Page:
The rejigging of cabinet berths and delegation of portfolios in the crisis-hit Goa government is proving to be a minefield for the ruling Bharatiya Janata Party. The party has taken two weeks to negotiate a still-incomplete redistribution of power in its fractious alliance with the Maharashtrawadi Gomantak Party and Goa Forward Party, but its troubles only seem to have multiplied.
On September 24, the BJP finally dropped its ailing ministers Francis D’Souza and Pandurang Madkaikar, replacing them with Nilesh Cabral and Milind Naik. The absence of Madkaikar since June and D’Souza since August had added to the strain the BJP was already under on account of Chief Minister Manohar Parrikar’s frequent hospitalisations since he was diagnosed with pancreatic cancer in February. Parrikar’s prolonged absence from the state as he seeks treatment in Mumbai, New York and Delhi has led to a leadership crisis in Goa with the Opposition Congress accusing the BJP of putting governance on hold.
However, the reshuffle triggered protestations, criticism and jostling within the coalition and within the party.
Prasad Gaonkar – who is one of three independent legislators supporting the BJP-led coalition – resigned as chairman of the Goa State Forest Development Corporation on September 25. He said he was disappointed with the functioning of the government.
D’Souza, who had held the urban development portfolio and is currently in a hospital in the United States, said he felt slighted. He said he would return to Goa in mid-October and resign from the state BJP’s core committee in protest.
Madkaikar’s family said the former power minister, who is recuperating from a stroke, was not informed of his removal.
Meanwhile, supporters of several other BJP legislators publicly demanded better positions for their leaders – the indiscipline underscoring the state unit’s reliance on Parrikar to deftly handle such crises. Currently, at least four legislators are jockeying to head high-profile government bodies such as the Goa Tourism Development Corporation.
The preoccupation of the state’s ministers and political leaders with the portfolio reallocation drew criticism on social media, even as most of the mainstream media refrained from questioning the governance model now in place.
Pressure from allies, Opposition
But it is not just its legislators who are creating trouble for the BJP. Its coalition partners have also been vocal about the alleged impasse in government projects. Pointing to the fact that Parrikar handles 48 portfolios, they have sought alternative arrangements for this.
Soon after the 62-year-old chief minister was airlifted to the All India Institute of Medical Sciences in Delhi on September 15, the Maharashtrawadi Gomantak Party said it was “high time” the BJP handed over charge to a senior minister. The Goa Forward Party, on its part, rallied six legislators – three of its own and three independents – to press for a “permanent solution” to the leadership crisis.
In the following days, BJP national president Amit Shah sent three central observers to Goa to hold consultations with state party leaders and the allies on finding a temporary replacement for Parrikar. However, on September 23, Shah tweeted that Parrikar would continue to head the government. But he indicated that portfolios would be distributed to allow the government to function while the chief minister was away.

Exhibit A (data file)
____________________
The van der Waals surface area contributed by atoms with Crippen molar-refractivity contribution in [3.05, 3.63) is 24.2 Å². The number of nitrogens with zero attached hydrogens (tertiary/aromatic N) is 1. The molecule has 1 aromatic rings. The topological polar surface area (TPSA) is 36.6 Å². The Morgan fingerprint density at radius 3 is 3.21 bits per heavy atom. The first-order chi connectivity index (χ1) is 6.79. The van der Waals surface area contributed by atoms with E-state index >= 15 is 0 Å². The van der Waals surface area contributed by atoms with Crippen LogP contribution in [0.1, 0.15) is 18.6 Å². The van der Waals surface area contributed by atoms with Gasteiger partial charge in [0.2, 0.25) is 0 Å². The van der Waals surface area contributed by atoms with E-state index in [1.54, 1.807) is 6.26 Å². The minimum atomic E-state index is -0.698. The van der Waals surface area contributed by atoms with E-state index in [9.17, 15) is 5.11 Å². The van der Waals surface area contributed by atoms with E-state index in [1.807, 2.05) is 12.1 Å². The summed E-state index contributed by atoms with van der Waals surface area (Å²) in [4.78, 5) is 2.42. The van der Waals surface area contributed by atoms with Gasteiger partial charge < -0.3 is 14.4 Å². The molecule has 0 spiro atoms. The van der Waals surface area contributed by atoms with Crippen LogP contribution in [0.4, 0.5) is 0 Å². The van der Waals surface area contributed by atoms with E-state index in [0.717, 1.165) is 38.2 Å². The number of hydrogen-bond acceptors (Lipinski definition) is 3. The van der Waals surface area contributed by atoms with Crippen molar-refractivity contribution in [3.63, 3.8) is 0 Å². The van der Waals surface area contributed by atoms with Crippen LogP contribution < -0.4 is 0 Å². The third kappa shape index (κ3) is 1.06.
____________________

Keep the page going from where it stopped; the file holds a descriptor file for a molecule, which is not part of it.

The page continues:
However, the overt hustling has continued in the alliance, heightening the perception of a government gasping to stay in control.
Pressure has also come from the Opposition, with the Congress claiming governance in Goa is suffering and staking its claim to form the government. This is on the strength of its position as the single largest party in the state with 16 MLAs in the 40-member House. The BJP has 14 seats, the Maharashtrawadi Gomantak Party and Goa Forward Party have three each, and three independents back the government. The Congress has also sought a floor test in the Assembly, given the reduction in the numbers the ruling dispensation can present.
Rocky road to 2019
To manage the optics, the BJP party high command ordered a show of strength after the post-reshuffle discord last week. Ministers met at the secretariat on Friday and Vijai Sardesai of the Goa Forward Party said that though administration had slowed down in the chief minister’s absence, they would act as “shock absorbers” and hold weekly meetings to assess the progress of budgetary proposals. Public Works Department Minister and Maharashtrawadi Gomantak Party leader Ramkrishna Sudin Dhavalikar’s assertion that Parrikar was running the administration from his hospital bed and clearing files sent for his approval within three days was along similar lines.
According to political leaders close to the alliance, Parrikar’s retention as chief minister, despite his ill health, is critical to the BJP-led government’s survival. This is because the letters of support signed by both alliance partners after the state elections in March 2017 are conditional to Parrikar’s leadership. It cannot risk swearing in a new chief minister or going through with a confidence vote, given its depleted numbers. Any alternative that does not find the support of the allies could destabilise the government.
In the run-up to the 2019 Lok Sabha polls, the possible loss of any state government is a risk the BJP is unwilling to take. For now, it appears to be banking on maintaining status quo in Goa until the general elections.